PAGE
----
Rockstar

There’s a kid that lives in the apartments behind us, who has quite some rockstar ambition.  He is about 17 years old, wears skinny jeans, plays the guitar and walks his pug dog. He is an absolute delight to watch.  He stands in a garden area, with or without the dog, with or without his guitar, and he sings away.  Complete with dance moves and pretend microphone in hand.   He happens to have some form of intellectual handicap, which one I’m not sure.  But that is beside my point.

The kid delights in what he is doing.  He doesn’t care about who may or may not be watching him or hearing him.  He obviously loves to sing and play the guitar, so sing and play the guitar he does.  Rain, hail and sunshine.  He is out there.

A couple of weeks ago he had to run for his life because he nearly missed his schoolbus, he was so engrossed in his rockstar performance that the time got away on him.

I have no idea if he has any real talent – I can’t hear him from where I stand in my kitchen, doing the dishes and watching him.  But I love how he has no inhibitions.

I point him out to my kids, not to poke fun at him, but as an example of how wonderful it is to just do what you love to do, and not care what people think.

Wouldn’t it be great if we all just did what we loved, and didn’t care what people thought?

And wouldn’t it be great if we all did things for an audience of one?  The One who really matters?

(This is my rockstar, not the one mentioned above – this one never plays for anyone!  Not yet anyway!)

On being shaped by what we know

We’ve been back in the States now for three weeks, after going ‘home’ for an amazing 17 day holiday.  It was such a gift to be able to see loved friends and friends, to show off the new addition, to be around all things that are comfortable and familiar.  It was amazing.  And it has been hard to come back, to what is essentially supposed to now be home.

Coming back has meant that the things we like about being here are even more appreciated – things such as NO time spent stuck in traffic, half and half on my oatmeal, how cheap it is to clothe the family, and the joys of couponing.  But the things that we find hard about life here, seem even harder, and harsher.  And it’s not that we want to judge or criticise, and it’s not that we have a ‘grass is greener on the other side’ mentality.  Because we don’t.  We are definitely glass half full type people, and we know there are trials and hardships no matter where you live, no matter what community you’re in.  There is no perfect life, but we do our best to make the best of where we are, and what we do and what we have.

But you know what?  I’ve come to the conclusion that if you have only ever lived in one culture, then it is not often you stop to question the whys of that culture.  And it’s not often you think there could possibly be a different or a better way.

And sometimes, just sometimes, there is a better way.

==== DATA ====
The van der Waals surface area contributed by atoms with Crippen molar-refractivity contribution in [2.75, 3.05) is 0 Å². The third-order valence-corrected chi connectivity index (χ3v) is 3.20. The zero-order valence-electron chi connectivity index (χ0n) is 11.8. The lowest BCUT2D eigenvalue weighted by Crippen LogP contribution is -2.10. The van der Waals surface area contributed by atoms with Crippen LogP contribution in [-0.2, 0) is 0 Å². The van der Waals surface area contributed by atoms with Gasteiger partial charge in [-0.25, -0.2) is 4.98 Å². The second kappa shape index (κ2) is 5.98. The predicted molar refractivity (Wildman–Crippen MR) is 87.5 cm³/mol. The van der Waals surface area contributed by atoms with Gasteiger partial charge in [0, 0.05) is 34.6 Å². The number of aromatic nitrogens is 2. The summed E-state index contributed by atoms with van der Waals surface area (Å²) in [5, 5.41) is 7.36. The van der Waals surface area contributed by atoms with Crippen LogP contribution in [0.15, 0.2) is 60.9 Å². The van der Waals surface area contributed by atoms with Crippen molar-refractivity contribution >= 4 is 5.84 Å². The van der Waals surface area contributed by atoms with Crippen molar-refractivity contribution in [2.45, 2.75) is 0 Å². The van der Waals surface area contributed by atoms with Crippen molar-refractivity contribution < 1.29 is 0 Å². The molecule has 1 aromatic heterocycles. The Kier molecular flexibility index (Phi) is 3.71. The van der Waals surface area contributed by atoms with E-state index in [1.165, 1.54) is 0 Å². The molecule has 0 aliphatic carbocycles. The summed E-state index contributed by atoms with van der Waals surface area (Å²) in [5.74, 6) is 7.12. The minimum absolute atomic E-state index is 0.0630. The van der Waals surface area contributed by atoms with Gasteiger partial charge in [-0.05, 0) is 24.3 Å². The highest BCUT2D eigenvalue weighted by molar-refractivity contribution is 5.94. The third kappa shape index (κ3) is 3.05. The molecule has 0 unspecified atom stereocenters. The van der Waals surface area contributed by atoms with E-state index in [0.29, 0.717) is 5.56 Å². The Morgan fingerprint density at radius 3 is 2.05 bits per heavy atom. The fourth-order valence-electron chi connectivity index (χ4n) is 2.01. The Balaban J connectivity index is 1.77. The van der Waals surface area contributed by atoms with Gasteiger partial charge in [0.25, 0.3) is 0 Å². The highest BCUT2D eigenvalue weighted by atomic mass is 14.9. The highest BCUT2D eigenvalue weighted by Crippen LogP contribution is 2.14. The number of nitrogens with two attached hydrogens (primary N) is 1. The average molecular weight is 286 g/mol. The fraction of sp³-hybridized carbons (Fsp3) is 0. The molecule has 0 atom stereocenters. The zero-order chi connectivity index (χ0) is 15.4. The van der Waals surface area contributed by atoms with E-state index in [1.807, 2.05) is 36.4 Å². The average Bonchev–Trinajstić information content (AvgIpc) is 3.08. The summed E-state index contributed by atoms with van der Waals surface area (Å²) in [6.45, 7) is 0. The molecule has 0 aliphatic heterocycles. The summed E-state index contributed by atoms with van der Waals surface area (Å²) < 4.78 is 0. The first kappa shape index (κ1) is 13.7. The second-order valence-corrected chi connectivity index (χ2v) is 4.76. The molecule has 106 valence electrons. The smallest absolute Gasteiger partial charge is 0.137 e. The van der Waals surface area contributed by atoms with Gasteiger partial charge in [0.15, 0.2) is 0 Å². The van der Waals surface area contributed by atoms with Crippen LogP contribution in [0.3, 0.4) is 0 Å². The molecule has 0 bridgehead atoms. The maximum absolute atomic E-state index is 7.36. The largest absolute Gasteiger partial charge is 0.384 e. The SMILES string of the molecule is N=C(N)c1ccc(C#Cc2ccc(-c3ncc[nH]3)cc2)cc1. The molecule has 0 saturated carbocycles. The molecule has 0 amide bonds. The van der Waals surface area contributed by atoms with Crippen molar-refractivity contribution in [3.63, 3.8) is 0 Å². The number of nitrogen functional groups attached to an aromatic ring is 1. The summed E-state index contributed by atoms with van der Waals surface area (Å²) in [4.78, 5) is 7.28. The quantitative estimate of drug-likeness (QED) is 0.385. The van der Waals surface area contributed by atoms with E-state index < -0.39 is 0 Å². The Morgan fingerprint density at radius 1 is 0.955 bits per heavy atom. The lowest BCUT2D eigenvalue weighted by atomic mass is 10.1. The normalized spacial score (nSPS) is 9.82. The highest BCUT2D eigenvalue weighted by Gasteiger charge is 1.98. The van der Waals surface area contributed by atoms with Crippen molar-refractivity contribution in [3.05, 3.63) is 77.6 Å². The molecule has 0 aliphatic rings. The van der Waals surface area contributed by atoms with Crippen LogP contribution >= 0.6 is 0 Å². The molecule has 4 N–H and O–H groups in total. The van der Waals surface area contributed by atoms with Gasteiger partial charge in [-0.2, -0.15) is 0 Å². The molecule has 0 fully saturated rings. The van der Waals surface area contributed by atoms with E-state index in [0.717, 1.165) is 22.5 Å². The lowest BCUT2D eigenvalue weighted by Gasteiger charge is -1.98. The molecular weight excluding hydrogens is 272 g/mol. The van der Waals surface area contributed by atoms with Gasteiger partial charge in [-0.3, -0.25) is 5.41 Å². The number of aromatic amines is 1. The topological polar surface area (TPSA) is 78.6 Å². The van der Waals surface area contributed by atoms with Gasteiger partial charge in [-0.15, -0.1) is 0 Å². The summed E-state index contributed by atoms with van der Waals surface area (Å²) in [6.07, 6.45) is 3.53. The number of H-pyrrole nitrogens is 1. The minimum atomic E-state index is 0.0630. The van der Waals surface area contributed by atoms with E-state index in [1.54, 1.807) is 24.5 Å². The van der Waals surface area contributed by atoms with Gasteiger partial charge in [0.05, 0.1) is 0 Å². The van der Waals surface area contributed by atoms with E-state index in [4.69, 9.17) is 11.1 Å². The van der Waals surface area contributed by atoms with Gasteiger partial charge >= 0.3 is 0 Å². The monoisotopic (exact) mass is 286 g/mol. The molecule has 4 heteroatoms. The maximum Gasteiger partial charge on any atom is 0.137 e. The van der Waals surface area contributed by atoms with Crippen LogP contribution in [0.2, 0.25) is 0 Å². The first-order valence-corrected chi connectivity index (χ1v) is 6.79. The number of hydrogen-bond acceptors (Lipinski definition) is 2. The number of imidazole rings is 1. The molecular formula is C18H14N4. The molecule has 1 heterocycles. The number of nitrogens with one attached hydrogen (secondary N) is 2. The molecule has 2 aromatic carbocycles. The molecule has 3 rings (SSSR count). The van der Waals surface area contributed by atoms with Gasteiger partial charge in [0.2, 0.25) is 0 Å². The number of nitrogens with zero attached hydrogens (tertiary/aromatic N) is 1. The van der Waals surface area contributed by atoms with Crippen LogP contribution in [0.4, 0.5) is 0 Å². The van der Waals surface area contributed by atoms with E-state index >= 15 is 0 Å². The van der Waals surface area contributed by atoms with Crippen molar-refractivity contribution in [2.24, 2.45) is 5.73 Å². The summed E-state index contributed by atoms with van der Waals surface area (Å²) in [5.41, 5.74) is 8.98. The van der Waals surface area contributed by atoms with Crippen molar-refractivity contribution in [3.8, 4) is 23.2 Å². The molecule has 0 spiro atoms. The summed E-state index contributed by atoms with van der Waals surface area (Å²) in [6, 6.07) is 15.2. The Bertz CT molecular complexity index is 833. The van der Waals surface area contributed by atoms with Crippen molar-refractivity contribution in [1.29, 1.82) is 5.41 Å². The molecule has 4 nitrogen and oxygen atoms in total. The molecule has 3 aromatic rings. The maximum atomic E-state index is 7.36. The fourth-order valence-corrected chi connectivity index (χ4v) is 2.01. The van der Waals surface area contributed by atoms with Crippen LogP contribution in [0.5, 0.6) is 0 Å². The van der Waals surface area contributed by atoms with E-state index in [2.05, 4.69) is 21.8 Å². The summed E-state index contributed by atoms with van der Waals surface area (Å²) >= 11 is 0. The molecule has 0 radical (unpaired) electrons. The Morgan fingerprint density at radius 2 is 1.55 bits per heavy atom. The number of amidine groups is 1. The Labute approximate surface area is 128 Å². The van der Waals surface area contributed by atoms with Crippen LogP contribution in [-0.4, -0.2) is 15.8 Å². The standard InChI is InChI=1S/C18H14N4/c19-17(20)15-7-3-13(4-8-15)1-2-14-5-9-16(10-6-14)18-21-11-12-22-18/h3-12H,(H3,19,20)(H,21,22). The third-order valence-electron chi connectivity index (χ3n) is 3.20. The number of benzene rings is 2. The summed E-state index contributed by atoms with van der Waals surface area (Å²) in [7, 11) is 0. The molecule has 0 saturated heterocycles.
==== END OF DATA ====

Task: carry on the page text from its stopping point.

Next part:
For me, I have to observe a lot of differences with life here.   Which is surprising as it’s not like we’ve moved to a country where they speak a different language or anything.  Only, sometimes they do.  And sometimes I do.

And I have to reign in my feelings on these differences, and not judge, but work out…..but why?

A friend of mine is in the last trimester of her pregnancy and is nearly but not quite on bedrest.  She’s asked for help, I’ve offered, she’s then said it would be weird having a friend help, and I’ve said from where I come from that’s what people do.  They help each other out.  She’s said it’s a cultural thing here – people don’t like to accept help. I think I’ve consumed some kind of truth serum lately because I then said ‘suck it up, let’s change things’.  She still hasn’t pinned me down for a day to go around to actually do anything.  What’s a friend to do?  In this instance, I can’t stand the fact that the status quo is to sit back and do nothing.  I can’t stand the fact that she would consider paying someone to help, when I can and would do it for free, for love.  I can’t stand the fact that it being a cultural thing is, in this case, an excuse.  A handy excuse.  But an excuse.  This is a perfect example of where being open to change, of being open to new ideas and new opportunities would actually be beneficial for someone and for me to do my bit to try to create a bit of community around me.

We are shaped by what we know.  And in most cases this is good and well and works.  Why rock the boat baby?

But what happens when what we know limits us?  What happens when our worlds could be better by embracing new ideas, things that other cultures and communities can offer us, things that can add to our lives?

Change is hard.  Change makes you stand out sometimes.  Change sometimes means doing things that others don’t ‘get’.   Sometimes this is good.

We need to know more.  We need to look outsides of ourselves, and our little circle of influence, and to broaden our worlds.

So my challenge is to not settle for ‘this is the way it is’.  But to also not judge and criticize others for the way they live – because what they know is limited and shaped by what they know.  And if they haven’t had the chance to travel, to live elsewhere, to speak with others from all walks of life, then of course they don’t know what they are missing out on.  Tricky huh.

We need to decide by July whether we want to apply to extend our visas or not.  It is a huge decision, even bigger than our decision to move here.  We know what we’re in for if we stay.  We are shaped by what we know.  Our biggest challenge here is lack of community, lack of people around us.  Maybe at the end of our time here I will have become a community expert – but I doubt it.  How much heartache is it going to take?

We are shaped by what we know, and sometimes what we know is not enough.